When skies were blue and air pollution was reduced during stay-at-home lockdowns in the United States at the beginning of the COVID-19 pandemic, fewer ST-elevation myocardial infarctions (STEMI) occurred, a new study suggests.
The researchers examined the link between air pollution and STEMI in 29 US states from January 1, 2019 to April 30, 2020, which included the lockdown period, roughly March 11 to March 30. During that time, there were virtually no vehicles on the roads or planes in the skies, and thus exhaust emissions and air pollution decreased.
On days when air pollution was lower, as measured by levels of inhalable fine particulate matter up to 2.5 micrometers wide (PM2.5 ), the number of STEMIs was also lower.
Each 10 µg/m3 reduction in PM2.5 levels was associated with 6% fewer STEMIs or 3.7 fewer STEMIs per 100 person-years, after adjusting for US census division, day of week, month, and year.
These findings by Sidney Aung, a fourth-year medical student at the University of California San Francisco, and colleagues were presented at the American Heart Association (AHA) 2021 Scientific Sessions.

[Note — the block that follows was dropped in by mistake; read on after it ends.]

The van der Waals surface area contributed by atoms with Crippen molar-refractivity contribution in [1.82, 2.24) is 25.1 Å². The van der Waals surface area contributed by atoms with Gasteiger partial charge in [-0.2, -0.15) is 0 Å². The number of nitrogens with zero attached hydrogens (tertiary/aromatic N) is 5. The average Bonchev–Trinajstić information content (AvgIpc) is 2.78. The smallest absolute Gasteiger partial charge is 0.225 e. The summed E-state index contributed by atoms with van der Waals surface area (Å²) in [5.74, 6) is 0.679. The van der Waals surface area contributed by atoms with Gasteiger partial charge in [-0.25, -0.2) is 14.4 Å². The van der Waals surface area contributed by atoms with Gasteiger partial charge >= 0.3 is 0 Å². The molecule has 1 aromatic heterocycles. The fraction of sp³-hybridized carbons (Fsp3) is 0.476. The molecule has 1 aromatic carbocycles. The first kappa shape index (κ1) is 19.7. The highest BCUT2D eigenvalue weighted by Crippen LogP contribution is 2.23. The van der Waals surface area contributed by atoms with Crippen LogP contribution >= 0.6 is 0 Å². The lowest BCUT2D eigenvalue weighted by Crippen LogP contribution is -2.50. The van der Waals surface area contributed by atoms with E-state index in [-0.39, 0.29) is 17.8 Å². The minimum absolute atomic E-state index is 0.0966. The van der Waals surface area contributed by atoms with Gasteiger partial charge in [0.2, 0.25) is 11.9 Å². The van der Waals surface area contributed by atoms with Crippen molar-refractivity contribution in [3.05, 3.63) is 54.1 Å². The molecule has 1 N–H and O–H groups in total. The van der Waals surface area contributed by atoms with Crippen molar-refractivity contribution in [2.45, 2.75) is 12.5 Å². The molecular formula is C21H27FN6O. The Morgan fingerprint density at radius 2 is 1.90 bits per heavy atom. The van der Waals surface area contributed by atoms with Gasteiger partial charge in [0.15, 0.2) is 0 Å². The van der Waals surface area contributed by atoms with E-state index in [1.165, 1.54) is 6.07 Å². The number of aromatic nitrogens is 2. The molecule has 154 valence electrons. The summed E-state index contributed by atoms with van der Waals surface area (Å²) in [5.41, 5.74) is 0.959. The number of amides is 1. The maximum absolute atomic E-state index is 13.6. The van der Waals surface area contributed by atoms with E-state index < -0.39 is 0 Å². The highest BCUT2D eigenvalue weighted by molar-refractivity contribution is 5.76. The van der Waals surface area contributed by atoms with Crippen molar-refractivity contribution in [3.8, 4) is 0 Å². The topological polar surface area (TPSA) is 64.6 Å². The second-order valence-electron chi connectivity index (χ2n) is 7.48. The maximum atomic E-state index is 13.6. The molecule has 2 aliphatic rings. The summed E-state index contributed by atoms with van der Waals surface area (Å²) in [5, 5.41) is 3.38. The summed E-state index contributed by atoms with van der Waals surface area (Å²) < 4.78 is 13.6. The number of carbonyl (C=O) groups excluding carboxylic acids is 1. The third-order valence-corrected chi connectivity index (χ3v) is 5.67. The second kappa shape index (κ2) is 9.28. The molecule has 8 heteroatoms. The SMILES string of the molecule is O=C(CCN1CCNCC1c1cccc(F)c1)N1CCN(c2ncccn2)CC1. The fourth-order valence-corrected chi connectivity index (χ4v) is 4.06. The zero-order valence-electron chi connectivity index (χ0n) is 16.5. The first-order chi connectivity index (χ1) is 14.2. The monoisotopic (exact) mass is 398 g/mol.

“While more pollution is known to increase STEMI risk, this demonstration of the reciprocal relationship provides the most direct evidence that efforts to reduce ambient pollution can prevent the most severe forms of myocardial infarctions,” they conclude.
The pandemic-related shutdown was a “a unique opportunity” to investigate how a short period of cleaner air might be associated with fewer severe heart attacks, senior author Gregory M. Marcus, MD, professor and associate chief of cardiology for research, University of California San Francisco, told theheart.org | Medscape Cardiology in an email.
“And, indeed, as pollution fell, we found a concomitant reduction in the most serious forms of heart attack,” he said.
However, the researchers acknowledge that this was an observational study, so it cannot show cause and effect, and other unknown factors might explain the decrease in MI.